The Consequences of Disrupting an Ecosystem

The story, to me, is a perfect illustration of what happens when we disturb the natural balance of our ecosystems. It shows what happened when wolves were eliminated from Yellowstone National Park and then later reintroduced. 

Wolves had been a natural part of Yellowstone until the last official killing in 1926. They were brought back in 1995 to keep the elk population under control. While other changes in animal populations strained the park’s ecosystem, the rise of the elks was the biggest contributor to the deteriorating conditions of the park. Yellowstone contained “some of the worst overgrazed willow communities in the West.”

As soon as the elk weren’t limited by wolf predation, they became “pathogenic” to the ecosystem. Their numbers swelled and overgrazing occurred. This created pressure on aspens and willows, which beavers use for food and dam building materials. The loss of beaver dams caused increased erosion and lost habitats for fish, amphibians, otters, moose, mink, wading birds and more.

The 1995 re-introduction of wolves to Yellowstone had a profound effect on the Park’s biodiversity in ways that no scientist ever expected.  Just by reintroducing the wolves, the biodiversity increased. Direct and indirect changes took place: rivers changed direction; beaver, grizzly bear, eagle, raven and other animal populations increased; berry-producing shrubs grew higher and richer; out of control elk populations went down.

This example highlights a crucially important concept: the addition or removal of even one species leads to non-linear changes to the ecosystem. The same delicate balance exists on the skin. When the balance is upset, organisms not associated with pathogenic behavior can become damaging to the host.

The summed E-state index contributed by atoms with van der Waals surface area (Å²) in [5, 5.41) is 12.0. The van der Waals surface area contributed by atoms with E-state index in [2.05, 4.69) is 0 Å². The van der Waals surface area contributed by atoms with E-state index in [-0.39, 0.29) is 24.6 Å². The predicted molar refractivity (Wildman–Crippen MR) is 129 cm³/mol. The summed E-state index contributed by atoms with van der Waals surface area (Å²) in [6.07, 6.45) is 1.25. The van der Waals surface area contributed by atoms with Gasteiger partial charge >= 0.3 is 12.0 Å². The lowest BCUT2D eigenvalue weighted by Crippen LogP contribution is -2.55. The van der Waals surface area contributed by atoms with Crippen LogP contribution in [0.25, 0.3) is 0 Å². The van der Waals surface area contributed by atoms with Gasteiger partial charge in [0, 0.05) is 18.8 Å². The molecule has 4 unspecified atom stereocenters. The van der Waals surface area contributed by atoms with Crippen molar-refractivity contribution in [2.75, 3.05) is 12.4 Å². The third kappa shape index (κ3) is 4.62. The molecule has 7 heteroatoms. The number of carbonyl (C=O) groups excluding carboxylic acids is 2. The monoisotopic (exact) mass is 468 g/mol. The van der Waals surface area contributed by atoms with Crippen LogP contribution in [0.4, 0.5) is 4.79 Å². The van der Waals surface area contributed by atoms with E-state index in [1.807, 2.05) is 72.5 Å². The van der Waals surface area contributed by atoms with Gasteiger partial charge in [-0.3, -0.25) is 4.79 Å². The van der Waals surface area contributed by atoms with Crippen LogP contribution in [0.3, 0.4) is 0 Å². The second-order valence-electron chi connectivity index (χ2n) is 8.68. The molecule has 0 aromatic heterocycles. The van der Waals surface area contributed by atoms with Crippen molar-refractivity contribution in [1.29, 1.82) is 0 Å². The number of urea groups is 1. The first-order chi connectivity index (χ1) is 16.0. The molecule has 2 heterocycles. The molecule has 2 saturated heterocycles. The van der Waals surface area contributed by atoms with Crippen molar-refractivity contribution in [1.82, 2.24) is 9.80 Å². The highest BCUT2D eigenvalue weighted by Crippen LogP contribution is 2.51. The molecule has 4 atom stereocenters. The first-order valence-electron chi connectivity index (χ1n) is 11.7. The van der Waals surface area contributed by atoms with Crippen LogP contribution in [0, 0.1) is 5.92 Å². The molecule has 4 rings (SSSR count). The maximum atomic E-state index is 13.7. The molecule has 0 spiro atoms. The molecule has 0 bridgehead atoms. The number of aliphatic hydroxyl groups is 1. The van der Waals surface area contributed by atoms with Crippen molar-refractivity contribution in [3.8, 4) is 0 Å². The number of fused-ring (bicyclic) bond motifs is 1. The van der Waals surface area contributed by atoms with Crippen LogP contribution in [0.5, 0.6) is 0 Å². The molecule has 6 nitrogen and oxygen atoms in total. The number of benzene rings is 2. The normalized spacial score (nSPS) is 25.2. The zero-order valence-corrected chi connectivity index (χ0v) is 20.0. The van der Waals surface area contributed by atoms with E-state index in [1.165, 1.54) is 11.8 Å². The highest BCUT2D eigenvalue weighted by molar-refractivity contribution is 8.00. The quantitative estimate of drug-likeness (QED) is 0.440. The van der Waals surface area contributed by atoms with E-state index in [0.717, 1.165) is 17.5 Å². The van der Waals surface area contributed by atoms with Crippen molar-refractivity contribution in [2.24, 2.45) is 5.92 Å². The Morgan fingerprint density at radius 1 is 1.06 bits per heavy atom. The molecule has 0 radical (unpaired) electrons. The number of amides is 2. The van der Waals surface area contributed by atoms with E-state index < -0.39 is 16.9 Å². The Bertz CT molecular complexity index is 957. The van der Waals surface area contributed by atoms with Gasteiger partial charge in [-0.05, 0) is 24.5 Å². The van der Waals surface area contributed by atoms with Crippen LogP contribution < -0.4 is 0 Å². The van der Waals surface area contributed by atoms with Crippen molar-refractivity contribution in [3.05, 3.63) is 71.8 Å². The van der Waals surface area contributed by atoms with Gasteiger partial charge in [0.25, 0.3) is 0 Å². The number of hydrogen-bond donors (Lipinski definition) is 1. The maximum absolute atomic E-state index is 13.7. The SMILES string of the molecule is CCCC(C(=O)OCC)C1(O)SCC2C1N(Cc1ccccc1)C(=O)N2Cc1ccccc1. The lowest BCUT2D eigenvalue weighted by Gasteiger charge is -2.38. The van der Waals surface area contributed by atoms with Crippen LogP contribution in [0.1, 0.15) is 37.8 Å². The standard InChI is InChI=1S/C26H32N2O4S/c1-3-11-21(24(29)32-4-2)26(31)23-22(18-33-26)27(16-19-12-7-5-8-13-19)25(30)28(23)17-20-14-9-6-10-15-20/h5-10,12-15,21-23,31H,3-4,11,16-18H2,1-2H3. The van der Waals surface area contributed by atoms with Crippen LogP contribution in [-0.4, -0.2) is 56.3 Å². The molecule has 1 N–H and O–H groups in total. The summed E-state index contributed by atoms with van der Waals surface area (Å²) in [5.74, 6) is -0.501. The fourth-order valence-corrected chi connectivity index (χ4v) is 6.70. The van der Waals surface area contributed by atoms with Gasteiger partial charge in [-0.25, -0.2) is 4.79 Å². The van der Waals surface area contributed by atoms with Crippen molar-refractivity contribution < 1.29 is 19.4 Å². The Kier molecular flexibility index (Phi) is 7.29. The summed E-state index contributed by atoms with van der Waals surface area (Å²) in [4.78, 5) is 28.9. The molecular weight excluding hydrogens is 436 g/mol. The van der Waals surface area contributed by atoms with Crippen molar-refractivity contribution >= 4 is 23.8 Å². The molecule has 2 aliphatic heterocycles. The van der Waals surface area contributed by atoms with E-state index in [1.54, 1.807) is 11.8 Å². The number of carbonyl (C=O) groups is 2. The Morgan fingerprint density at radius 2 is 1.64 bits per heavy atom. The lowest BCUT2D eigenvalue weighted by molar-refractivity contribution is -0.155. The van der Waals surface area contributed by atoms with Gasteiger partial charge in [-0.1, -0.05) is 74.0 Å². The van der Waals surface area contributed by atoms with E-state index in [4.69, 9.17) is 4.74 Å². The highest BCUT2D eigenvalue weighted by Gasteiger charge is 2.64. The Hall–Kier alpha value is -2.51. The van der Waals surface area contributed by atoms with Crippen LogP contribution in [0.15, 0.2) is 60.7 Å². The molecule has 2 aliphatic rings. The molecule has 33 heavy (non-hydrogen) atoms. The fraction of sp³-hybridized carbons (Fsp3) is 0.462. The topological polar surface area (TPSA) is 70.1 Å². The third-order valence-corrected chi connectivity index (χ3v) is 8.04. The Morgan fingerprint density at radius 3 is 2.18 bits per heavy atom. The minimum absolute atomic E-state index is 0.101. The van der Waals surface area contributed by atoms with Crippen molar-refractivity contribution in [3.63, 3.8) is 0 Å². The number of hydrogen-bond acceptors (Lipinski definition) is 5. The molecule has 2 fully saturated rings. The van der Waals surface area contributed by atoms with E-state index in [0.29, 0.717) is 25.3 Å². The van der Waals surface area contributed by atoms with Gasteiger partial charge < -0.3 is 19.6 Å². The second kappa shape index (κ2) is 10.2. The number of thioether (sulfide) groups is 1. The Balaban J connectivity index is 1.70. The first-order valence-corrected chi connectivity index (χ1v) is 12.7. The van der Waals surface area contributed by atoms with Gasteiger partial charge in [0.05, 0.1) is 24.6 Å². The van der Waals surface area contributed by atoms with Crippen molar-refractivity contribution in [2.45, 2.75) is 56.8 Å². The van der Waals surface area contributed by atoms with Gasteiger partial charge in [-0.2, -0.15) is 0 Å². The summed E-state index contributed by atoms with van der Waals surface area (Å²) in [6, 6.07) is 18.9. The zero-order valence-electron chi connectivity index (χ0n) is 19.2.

We can relate the role of elk — out of proportion in numbers after wolves were eliminated from the park — to that of a pathogenic skin microbe opportunistically becoming invasive to the host (the skin) once the delicate balance is disturbed.

For me this shows how nature and all animals continue to teach and show us how to heal ourselves and the world at large, without billions of dollars being spent to find more drugs that eradicate what one group of dogmatic politicians or scientists feel is the flavor of the day. We just need to pay attention, watch and listen — and speak up when we learn!

Julie Anne Lee, DCH RCSHom

Julie Anne Lee, DCH, RcsHOM, has been the owner and practitioner of some of the busiest and long standing holistic veterinary hospitals and clinics in North America. This includes founding the first licensed strictly holistic veterinary clinic in Canada. She developed and taught a three year post-graduate program for veterinarians at the College of Animal Homeopathic Medicine. She also presented lectures for the American Homeopathic Veterinary Association on homeopathy and functional pathology, the British Homeopathic Veterinary Surgeons Association on treating chronic disease, the Canadian Society of Homeopaths on clinical comparisons of the treatment of human to animals, P.E.I Veterinary University on the gut microbiome, and many more over the last 20 years.